Huckleberry Finn Reviews
It doesn't help that a couple of the songs really stink either. the movie gets off to a decent start, and the title song 'Freedom' is actually quite good. so are the songs 'Honey Darling' and the excellent 'Rose in a Bible', but pretty much all the rest are sub par. the Harvey Corman number, 'Royalty', is just plain awful. And so is Corman. it's hard to imagine Harvey Corman as giving such a horrible performance, since he is always so talented and funny, and you think he would be just right for this role, but he's not. he over acts so terribly and the song is so bad, it pretty much sinks the movie at that point, and it never recovers.
As a musical, this film does not work. The numbers are awkwardly placed and spaced, and some of the actors are unsure of their singing altogether. The songs in the companion film Tom Sawyer work better because they are usually sung as a voiceover, serving as an internal dialogue.
While not entirely faithful to the book, captures its essential themes and spirit rather well. There are some technical problems (the lighting always seem to be half in shadow, whether it's night or day!) and its kiddies-friendly tone seems at odds during the Grangerfords/Shepherdsons sequence, wherein we see men being shot and killed right on camera--and it's handled rather lightly.
Another basic problem with this adaptation is that some of the most interesting events in the story take place off-screen. You only hear them described afterwards, which is a very weak storytelling device. The cinematography is good; the acting by Jeff East and others is good, especially the actress playing the Widow Douglas. And Paul Winfield is an excellent choice for the character of "nigger" Jim.
Talented filmmaker J. Lee Thompson stages this musical version of Mark Twain's "The Adventures of Huckleberry Finn" with artificial verve, and nothing in it looks quite right or plays at the appropriate tempo. Stolen from his guardians by his own delinquent father, Huckleberry Finn stages his own death and hits the Mississippi River with his friend, Jim the Slave (why the two don't return to the sisters whom Jim works for is never made clear--both he and Huckleberry would certainly benefit from their generosity). Songwriters Richard and Robert Sherman, who also adapted the screenplay, seemed to lose their way musically once their mentor, Walt Disney, died; here, their songs are like leaden chapter stops in the narrative, not that the actors have much musical range. Teen star Jeff East doesn't even have music in his speaking voice, and he crawls through the picture lethargically, talking through his nose as if he had a cold. Paul Winfield fares better as Jim, though this pictorial, phony journey must have seemed quite a comedown after his "Sounder". Cinematographer Laszlo KovŠcs gets some beautiful shots of the raft on the water, but the limp direction and editing makes nearly all of KovŠcs' compositions look poorly framed. The color schemes are gloppy, with day scenes appearing as dusk and vice-versa. Director Thompson, who makes the white folks look like doddering scoundrels and the black folks look like grinning simpletons, can't work up a cohesive pace for the picture, and it jostles about from one poor vignette to the next.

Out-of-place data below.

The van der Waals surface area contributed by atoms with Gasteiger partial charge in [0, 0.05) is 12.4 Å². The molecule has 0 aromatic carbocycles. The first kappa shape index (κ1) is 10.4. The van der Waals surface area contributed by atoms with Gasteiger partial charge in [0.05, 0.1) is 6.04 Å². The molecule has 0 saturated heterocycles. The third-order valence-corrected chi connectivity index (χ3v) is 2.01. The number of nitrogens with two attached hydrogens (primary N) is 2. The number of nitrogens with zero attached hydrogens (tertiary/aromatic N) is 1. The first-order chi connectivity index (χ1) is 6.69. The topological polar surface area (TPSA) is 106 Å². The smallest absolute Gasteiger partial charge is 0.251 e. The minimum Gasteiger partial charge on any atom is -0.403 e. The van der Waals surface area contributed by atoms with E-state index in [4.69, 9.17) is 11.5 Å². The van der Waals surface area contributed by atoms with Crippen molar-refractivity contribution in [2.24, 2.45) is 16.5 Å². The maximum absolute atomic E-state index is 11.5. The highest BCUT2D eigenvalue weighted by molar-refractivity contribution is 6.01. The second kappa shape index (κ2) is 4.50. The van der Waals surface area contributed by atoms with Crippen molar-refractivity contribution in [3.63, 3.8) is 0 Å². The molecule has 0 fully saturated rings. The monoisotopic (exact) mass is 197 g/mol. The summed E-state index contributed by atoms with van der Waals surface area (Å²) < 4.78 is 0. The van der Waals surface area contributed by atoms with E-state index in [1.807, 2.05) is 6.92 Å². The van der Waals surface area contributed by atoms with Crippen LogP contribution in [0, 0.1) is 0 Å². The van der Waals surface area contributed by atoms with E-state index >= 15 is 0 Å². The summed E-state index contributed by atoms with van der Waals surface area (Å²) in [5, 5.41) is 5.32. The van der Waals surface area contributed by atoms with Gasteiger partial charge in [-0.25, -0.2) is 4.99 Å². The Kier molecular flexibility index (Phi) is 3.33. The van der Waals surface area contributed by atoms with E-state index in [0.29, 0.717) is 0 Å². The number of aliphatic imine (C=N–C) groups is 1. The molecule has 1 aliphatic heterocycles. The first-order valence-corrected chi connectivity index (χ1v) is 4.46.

Lovers of Huckleberry Finn might cringe at the liberties taken in this film, particularly at the end. The end that Twain wrote for the book wasn't very strong, with Tom Sawyer returning and making a muck of things. This is not the only version of Huck Finn that tries an alternate ending.
Huckleberry Finn, a rambuctious boy adventurer chafing under the bonds of civilization, escapes his humdrum world and his selfish, plotting father by sailing a raft down the Mississippi River. Accompanying him is Jim, a slave running away from being sold. Together the two strike a bond of friendship that takes them through harrowing events and thrilling adventures.
One of Mark Twain's best-loved stories becomes a screen musical in this family-friendly adaptation. Mischievous Huckleberry Finn (Jeff East) is a 15-year-old boy who has long had a difficult relationship with his often violent father. When Dad tried to kidnap him, Huck decides to run away from home, and heads out of town on a raft. Huck is soon joined by Jim (Paul Winfield), a runaway slave who is no more eager to see his master than Huck is to see his father. As the two friends make their way down the Mississippi, they're faced with a variety of challenges and adventures, including a run-in with a pair of shabby but dignified actors, The King (Harvey Korman) and The Duke (David Wayne). Produced in association with Reader's Digest magazine, which in 1973, scored a box-office hit with a musical version of Twain's Tom Sawyer, Huckleberry Finn featured original songs by Richard M. Sherman and Robert B. Sherman, who also wrote the songs for a handful of Disney hits, including Mary Poppins.